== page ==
In an age of disruption, BigLaw or traditional large law firms face increasing competition from rapidly evolving NewLaw providers. But what does NewLaw actually mean, and how do these firms differ from their more traditional competitors?

Coined in 2013 by Eric Chin formerly of Beaton Capital, the term describes a burgeoning category of alternative legal service providers that sets itself apart from BigLaw or TradLaw providers in the following key ways.

Using new or disruptive technologies

While the provision of traditional legal services is predicated largely on high-quality legal ability, NewLaw providers seek to couple that legal nous with innovative, client-focused delivery methods that utilise cutting-edge IT and process innovation.

Investing in tech products to deliver greater intra-business or B2B connectivity, communication, practice management, cost reductions and process efficiencies are hallmarks of NewLaw providers.

Right now, we’re talking about cloud-based computing and storage systems, team-based workflow or task-oriented apps, and using data analytics to improve scoping, efficiencies and outcomes. But as the legal industry continues to change with the growth of digital, we’ll see the likes of blockchain technology and artificial intelligence increasingly used in the practice of law.

NewLaw providers are characterised by a willingness to innovate. But as Marcus McCarthy of Nexus Law Group writes in Lawyers Weekly: “Disruption must produce better outcomes or it isn’t innovation. Real innovation delivers better outcomes for both client and lawyer. Many NewLaw businesses benefit one, but not both.

“True disruption comes from re-engineering the structure of the law firm itself, not tinkering at the edges or pretending to be something new using old structures and thought processes.”

Encouraging flexible working

In the past, BigLaw firms were structured in the manner of a high-overhead pyramid, with a core number of partners supported by a larger cohort of associates and lawyers, all charging clients at hourly rates. The more hours spent on a matter, the greater the charge.

A key differentiator of the NewLaw model – which remote-working technology enables – is the matching of a lean, low-overhead, highly skilled legal team with the client’s specific requirements.

Through a focus on greater client communication and needs-matching, a NewLaw provider can offer its own staff the ability to work flexibly, giving rise to greater job satisfaction and work-life balance. Clients get a team with the right skill set for the job, optimising outcomes and costs.

Flexible, client-focused service provision is the norm

In a more complex and globalised business environment, with a geographically diverse workforce, sophisticated clients demand better value, more transparency and better service from their lawyers.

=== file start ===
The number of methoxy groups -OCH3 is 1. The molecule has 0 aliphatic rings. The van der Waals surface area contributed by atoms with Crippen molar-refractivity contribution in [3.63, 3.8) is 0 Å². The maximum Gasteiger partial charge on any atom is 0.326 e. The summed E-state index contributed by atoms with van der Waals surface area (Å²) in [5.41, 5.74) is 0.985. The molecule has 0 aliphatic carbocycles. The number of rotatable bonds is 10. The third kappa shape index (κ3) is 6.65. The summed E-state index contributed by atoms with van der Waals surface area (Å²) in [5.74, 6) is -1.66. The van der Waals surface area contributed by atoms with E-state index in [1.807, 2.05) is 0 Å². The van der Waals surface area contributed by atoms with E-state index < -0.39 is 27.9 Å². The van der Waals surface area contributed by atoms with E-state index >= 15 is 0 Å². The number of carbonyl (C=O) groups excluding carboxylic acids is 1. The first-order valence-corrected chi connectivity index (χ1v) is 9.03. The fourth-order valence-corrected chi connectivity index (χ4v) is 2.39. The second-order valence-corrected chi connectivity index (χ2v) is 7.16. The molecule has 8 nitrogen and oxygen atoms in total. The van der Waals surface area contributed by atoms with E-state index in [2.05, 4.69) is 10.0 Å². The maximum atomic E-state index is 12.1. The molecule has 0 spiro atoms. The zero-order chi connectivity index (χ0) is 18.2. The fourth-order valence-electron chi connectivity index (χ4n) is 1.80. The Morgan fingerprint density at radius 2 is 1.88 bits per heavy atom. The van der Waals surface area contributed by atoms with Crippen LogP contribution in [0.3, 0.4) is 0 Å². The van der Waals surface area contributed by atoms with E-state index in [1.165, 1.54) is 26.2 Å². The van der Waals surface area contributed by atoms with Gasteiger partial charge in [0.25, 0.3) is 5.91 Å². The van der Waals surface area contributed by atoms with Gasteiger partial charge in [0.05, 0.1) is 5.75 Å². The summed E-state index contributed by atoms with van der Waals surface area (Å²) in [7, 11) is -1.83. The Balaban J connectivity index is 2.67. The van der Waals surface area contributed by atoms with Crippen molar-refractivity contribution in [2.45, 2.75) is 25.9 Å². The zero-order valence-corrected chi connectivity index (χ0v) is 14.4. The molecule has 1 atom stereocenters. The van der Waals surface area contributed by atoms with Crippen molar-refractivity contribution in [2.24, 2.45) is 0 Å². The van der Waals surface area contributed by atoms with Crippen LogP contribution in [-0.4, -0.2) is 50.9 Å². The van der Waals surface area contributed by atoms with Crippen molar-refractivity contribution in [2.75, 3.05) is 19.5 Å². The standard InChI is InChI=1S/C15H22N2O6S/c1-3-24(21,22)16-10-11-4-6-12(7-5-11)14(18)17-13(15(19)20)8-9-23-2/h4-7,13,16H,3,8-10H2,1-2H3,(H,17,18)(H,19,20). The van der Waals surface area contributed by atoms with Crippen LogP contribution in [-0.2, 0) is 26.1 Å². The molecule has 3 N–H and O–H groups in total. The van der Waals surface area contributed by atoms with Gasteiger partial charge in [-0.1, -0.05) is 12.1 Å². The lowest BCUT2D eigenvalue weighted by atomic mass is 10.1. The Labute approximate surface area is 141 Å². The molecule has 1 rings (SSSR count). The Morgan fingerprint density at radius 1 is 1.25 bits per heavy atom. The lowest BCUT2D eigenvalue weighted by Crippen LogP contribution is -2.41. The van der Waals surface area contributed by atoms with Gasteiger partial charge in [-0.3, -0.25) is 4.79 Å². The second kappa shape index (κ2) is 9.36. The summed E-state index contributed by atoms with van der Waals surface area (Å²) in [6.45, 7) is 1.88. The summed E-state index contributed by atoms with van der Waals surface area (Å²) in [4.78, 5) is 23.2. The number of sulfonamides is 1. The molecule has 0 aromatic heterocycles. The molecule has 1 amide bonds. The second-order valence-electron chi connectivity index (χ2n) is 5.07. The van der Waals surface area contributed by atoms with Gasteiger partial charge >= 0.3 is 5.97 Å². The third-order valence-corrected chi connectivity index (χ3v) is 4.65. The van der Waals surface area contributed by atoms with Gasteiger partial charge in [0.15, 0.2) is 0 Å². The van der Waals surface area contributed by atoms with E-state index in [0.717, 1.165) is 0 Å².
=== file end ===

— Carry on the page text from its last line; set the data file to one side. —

The Australian legal market is now very much client-centric. NewLaw firms stand out in their ability to let the client choose to pay for the services they think they need, rather than purchasing a lawyer’s full services over the course of a case.

Offering alternative pricing strategies

Another key differentiator of the NewLaw model is doing away with the traditional billable hour, offering clients alternative pricing structures such as blended rates, volume or value-based billing, fixed pricing or risk-reward billing.

It’s basically this: commercially-savvy clients are no longer willing to pay top dollar for low-level, repetitive work that could benefit from more cost-effective outsourcing arrangements, or greater automation in a law firm.

Alternative fee structures therefore offer greater perceived certainty, value, benefits and efficiency than the traditional model of billing based on hours and volume of ‘manpower’. A NewLaw firm knows this, and adapts accordingly.

Increased flexibility and agility

The key takeaway is that the above elements of a NewLaw provider can be applied to a BigLaw firm.

The Australian legal market is seeing declining growth, revenues and employed lawyer numbers, so BigLaw providers need to rethink the way they are structured and their take-up of disruptive technologies – that is, they need to rethink the very way they do business.

The recently released 2016 Australia: State of the Legal Market report by the Melbourne Law School and Thomson Reuters Peer Monitor® highlights a shift in the Australian legal sphere that traditional law firms can no longer ignore.

As the report suggests, law firm success in an age of disruption will require a combination of ability, stability, affinity and agility. Law firms need to master the means to sense relevant changes in client and competitor arenas, identify creative options, make good commercial choices and adapt to meet new needs and realise new opportunities. These are all key factors to ongoing success and survival.

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